Competitive Research in Content Marketing
While there’s real truth to the idea that if you stay focused on doing content marketing well, there’s no reason to worry about what anyone else is doing. But that overlooks the fact that operating in a vacuum — or an echo chamber — poses its own risks. With that in mind, I’ll offer thoughts on how to use competitive research to keep tabs on your competition and the marketplace.
What Kind of Competitive Research Should I Do?
Competitive research is an idea that covers a lot of ground and there are many tactics that fall under the competitive research umbrella. So how do you know whether to examine competitors' social media presence? Their website? Publications? Tradeshow and webinar activity? The list is as endless as the marketing tactics in your industry and most of us simply don’t have the resources to tackle them all.
Rather than spreading yourself too thin, I recommend that you focus on two things:
- The marketing channel or method most important to your business
- The marketing channel or method most productive to your competitors
The first is easy enough to define and should guide your tactical decisions. (More on this in the next section.) The second may take some thought, research, and even a bit of guesswork on your part. Even with that uncertainty, the information you can gain is worth the grain of salt with which you’ll need to take it.
The easiest path is to determining where a competitor is most effective is to see where they are most active. If it’s important to their marketing, they’re likely to be participating actively and on a regular schedule.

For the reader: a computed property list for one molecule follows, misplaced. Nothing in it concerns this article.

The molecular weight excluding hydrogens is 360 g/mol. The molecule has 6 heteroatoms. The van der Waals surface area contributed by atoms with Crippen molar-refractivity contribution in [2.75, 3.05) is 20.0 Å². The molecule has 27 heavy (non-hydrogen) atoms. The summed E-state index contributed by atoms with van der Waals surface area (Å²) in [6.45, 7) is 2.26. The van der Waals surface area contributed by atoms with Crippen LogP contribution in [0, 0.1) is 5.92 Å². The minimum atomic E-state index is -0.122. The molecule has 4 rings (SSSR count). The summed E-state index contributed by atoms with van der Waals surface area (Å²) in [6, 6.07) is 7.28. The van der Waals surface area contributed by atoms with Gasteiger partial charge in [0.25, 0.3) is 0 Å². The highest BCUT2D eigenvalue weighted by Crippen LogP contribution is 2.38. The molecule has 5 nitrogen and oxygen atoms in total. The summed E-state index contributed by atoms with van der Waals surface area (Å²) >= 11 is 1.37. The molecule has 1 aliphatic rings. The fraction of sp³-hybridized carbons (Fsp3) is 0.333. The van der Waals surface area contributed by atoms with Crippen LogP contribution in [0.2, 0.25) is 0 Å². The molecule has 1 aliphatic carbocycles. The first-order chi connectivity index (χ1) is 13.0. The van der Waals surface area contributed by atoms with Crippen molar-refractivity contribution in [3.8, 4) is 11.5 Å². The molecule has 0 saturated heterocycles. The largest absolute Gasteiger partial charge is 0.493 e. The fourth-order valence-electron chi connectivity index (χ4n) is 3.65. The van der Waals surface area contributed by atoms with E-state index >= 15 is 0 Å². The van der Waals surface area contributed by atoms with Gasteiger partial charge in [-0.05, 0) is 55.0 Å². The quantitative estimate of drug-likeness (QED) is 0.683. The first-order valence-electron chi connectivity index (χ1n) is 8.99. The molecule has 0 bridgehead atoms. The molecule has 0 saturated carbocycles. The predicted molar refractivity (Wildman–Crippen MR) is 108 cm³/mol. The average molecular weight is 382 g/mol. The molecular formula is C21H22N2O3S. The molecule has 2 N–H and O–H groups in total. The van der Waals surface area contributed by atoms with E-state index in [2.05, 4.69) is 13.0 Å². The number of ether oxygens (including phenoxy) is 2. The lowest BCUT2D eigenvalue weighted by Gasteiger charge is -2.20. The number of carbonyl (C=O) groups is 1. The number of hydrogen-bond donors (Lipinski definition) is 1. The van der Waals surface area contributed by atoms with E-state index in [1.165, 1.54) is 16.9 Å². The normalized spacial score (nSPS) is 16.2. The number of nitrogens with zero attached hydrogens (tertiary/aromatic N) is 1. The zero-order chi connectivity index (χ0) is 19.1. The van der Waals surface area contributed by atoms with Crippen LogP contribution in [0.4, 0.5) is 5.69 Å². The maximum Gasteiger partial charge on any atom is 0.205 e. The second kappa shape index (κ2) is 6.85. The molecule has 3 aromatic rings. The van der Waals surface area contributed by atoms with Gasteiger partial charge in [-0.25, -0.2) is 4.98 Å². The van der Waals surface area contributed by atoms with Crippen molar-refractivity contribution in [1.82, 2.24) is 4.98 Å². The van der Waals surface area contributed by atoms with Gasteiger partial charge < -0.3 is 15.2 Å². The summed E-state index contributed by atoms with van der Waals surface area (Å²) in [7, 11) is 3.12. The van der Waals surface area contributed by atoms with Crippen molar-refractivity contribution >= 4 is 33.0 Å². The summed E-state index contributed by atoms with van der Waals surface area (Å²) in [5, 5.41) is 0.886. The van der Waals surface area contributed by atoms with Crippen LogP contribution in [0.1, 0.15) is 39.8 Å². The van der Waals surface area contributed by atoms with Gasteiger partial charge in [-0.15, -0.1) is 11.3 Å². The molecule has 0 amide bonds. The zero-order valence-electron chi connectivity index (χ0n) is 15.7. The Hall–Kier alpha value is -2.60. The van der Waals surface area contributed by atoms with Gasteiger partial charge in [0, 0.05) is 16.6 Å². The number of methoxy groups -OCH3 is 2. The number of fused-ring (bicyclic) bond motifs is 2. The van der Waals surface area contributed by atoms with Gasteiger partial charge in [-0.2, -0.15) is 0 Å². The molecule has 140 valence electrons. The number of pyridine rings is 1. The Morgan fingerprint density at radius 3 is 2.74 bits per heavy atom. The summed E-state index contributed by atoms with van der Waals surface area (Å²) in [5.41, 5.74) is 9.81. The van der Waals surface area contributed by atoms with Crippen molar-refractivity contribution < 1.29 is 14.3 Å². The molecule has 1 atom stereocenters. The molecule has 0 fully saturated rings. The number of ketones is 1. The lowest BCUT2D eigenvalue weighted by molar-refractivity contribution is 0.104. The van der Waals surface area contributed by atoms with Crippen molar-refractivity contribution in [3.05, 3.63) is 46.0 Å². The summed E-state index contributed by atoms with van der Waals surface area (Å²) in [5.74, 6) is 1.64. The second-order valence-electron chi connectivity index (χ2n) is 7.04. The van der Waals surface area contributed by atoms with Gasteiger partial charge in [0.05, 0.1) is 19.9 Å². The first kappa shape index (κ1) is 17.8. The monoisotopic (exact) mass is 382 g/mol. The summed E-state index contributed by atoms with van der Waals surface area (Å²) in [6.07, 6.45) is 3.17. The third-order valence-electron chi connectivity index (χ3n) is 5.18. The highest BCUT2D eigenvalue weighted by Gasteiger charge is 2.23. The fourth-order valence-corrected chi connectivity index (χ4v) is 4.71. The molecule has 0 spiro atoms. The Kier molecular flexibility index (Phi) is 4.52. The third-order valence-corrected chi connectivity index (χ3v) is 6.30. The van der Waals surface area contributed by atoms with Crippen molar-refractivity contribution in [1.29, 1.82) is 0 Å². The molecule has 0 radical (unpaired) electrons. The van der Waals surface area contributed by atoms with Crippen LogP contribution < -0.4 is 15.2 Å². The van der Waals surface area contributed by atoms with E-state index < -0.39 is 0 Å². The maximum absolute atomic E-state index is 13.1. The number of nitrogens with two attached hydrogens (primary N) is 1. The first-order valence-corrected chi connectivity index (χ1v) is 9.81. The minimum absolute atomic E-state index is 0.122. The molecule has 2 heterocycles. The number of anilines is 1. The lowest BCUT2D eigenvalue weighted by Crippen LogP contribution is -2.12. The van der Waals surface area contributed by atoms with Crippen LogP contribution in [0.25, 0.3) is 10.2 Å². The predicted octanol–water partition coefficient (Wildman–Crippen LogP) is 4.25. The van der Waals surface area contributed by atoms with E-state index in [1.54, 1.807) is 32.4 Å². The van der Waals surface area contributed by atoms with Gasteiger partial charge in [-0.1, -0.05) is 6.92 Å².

That said, without solid knowledge of their operation, you can’t know how tight a marketing ship they might run. Activity doesn’t always mean effectiveness. In fact, it can simply be a comfort zone that they’re unwilling or unable to push beyond. Bear that in mind and look a little deeper at the quality of their work in a given channel and not just the quantity.
How Should I Do the Research?
With so many different potential areas to research, there are lots of tactical options. Begin by eavesdropping. Not 1940s-private-eye style, with your ear pressed to the wall, but by subscribing to your competitors’ email newsletters and blog feeds, and by attending webinars and other events.
Since 1996, Andrew Schulkind has asked clients one simple question: what does digital marketing success look like, and how can marketing progress be measured?
A veteran content marketer, web developer, and digital strategist, Andrew founded Andigo New Media to help firms encourage audience engagement through solid information architecture, a great user experience, and compelling content. A dash of common sense doesn’t hurt, either.
His work touches social media, search-engine optimization, and email marketing, among other components, and he has presented at Social Media Week NY and WordCampNYC, among other events. His writing appears in various online and print publications.
Andrew graduated with a B.A. in Philosophy from Bucknell University. He engages in a range of community volunteer work and is an avid fly fisherman and cyclist. He also loves collecting meaningless trivia. (Did you know the Lone Ranger made his mask from the cloth of his brother's vest after his brother was killed by "the bad guys?")